"THERE are animals in them," the man explained. He was talking about windfall oranges, fruits that have fallen from trees rather than those that have been plucked, basketed and bagged and displayed for sale on roadsides.
Select your own, and then deal with the man with the van, middle-aged or older and strikingly reminiscent of an Irish countryman of the Fifties clad in jersey and cloth cap.
The "animals" are worms of varying types. As with all fallen fruit, no matter how tough the skin a host of insects will infiltrate and feast. This is a windfall for thousands of minuscule lives which usually take their time, unlike the voracious Congo ants which cleaned a crocodile carcass on a riverbank overnight to leave the hunter with a pristine skull and bones to sell.
A Portuguese man of my acquaintance had been missing from his grocery counter and I surmised he was away with his family in the north country helping at the harvest; not oranges, though, but olives – a scarce and valuable crop this year after a dry summer.
The work pattern is like a meitheal in Mayo – sons, daughters, in-laws all assemble at a parental small farm to pick and crush the fruit for the precious oil and to eat wonderful dinners and drink family wines each evening after work.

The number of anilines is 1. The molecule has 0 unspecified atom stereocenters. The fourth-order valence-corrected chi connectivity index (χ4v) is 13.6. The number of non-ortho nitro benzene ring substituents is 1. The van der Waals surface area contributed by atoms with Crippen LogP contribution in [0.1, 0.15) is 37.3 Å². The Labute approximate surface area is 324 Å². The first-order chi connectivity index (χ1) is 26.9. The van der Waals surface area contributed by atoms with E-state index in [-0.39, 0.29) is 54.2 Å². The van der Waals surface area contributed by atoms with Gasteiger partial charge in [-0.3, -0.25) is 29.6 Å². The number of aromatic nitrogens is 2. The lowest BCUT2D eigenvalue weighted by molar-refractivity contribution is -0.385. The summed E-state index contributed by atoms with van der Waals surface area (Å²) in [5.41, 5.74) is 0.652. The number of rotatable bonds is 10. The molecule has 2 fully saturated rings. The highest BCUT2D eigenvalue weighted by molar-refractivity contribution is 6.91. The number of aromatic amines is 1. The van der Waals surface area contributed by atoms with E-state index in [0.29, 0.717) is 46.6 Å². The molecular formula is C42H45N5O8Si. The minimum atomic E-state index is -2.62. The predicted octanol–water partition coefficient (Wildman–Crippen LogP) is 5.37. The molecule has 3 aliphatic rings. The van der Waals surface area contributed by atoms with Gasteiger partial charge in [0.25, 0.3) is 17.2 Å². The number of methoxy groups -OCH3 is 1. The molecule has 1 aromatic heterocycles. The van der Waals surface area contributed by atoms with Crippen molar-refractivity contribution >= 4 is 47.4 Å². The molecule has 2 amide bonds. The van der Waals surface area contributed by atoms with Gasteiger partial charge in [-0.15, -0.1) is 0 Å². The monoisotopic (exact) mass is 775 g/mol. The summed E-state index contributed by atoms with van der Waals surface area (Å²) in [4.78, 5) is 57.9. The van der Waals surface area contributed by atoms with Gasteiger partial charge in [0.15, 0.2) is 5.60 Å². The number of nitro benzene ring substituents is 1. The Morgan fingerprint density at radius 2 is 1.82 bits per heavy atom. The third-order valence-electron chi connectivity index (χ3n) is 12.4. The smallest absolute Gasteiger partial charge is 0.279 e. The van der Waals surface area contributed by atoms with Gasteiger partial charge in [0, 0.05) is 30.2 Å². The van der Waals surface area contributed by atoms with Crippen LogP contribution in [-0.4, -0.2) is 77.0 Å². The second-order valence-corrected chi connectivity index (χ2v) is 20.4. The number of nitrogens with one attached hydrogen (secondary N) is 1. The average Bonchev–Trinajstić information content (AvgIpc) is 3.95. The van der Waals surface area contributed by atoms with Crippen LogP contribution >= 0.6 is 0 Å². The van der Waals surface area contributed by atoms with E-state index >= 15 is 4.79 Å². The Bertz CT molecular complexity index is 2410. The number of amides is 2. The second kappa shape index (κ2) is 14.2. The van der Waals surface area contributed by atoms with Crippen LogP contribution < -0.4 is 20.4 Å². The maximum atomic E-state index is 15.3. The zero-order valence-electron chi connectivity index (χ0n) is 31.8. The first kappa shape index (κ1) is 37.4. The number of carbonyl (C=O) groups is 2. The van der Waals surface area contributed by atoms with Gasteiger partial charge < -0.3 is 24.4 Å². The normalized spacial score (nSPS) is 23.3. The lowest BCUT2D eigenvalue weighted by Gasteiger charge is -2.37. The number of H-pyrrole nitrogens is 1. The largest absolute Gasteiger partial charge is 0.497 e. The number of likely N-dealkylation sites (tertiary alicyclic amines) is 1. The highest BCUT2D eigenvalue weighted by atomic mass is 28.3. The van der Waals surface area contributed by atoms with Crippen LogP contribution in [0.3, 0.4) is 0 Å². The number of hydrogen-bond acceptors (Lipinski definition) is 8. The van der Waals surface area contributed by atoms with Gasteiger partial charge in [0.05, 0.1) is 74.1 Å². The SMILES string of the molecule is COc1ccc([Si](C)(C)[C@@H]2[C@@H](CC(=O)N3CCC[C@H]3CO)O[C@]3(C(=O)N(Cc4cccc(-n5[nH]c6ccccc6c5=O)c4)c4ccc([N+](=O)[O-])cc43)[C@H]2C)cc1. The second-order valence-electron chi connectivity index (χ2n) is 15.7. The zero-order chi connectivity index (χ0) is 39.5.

In the past the tree branches were cleared using long-handled wood rakes; now there is a machine which whirrs through the treetops knocking the fruit to plastic sheeting spread below.
After the berry-pressing, family members take a supply for each household, the balance going to a co-op. I usually get a bottle to take back to Ireland. It is delicious.
There are about five classifications or strengths of oil, the best being always peppery with a bite on the back of the tongue, with the blended proprietary oils, whose smoothness we have become accustomed to, regarded as of lower quality.
Whatever your choice, olive oil is going to cost more in the shops now with the wholesale price of extra-virgin already leaping by 60 per cent. This is because of the drought in the Iberian Peninsula, which produces almost half of the world's supplies.
But the Italians have a strong arm on the trade, and always had since Roman times. They remain the olive kings, helped by an old law that allows any oil bottled in Italy to be sold as Italian, though 80 per cent of it may come from Spain, Portugal and North Africa.
Italy sells three times as much oil as it produces.
There have always been deceptions in the world of green nectar. Among the Sumarians in the Holy Land there were sniffers and tasters employed to sort out the plonk. They are needed in today's marketplace where the profits of olive oil crime are "comparable to cocaine trafficking without the risks".
There is an ancient olive tree on a neglected small-holding I walk past most days. It has a wide and knarled trunk and must be many hundreds of years old. Fresh fruits are produced from high and widespread branches year after year, mostly to fall as food for birds and small mammals. It is probably too romantic to imagine it having been planted by Roman camp-followers on their passage through the Iberian landscape, though its fruit certainly garnished food for many generations thereafter.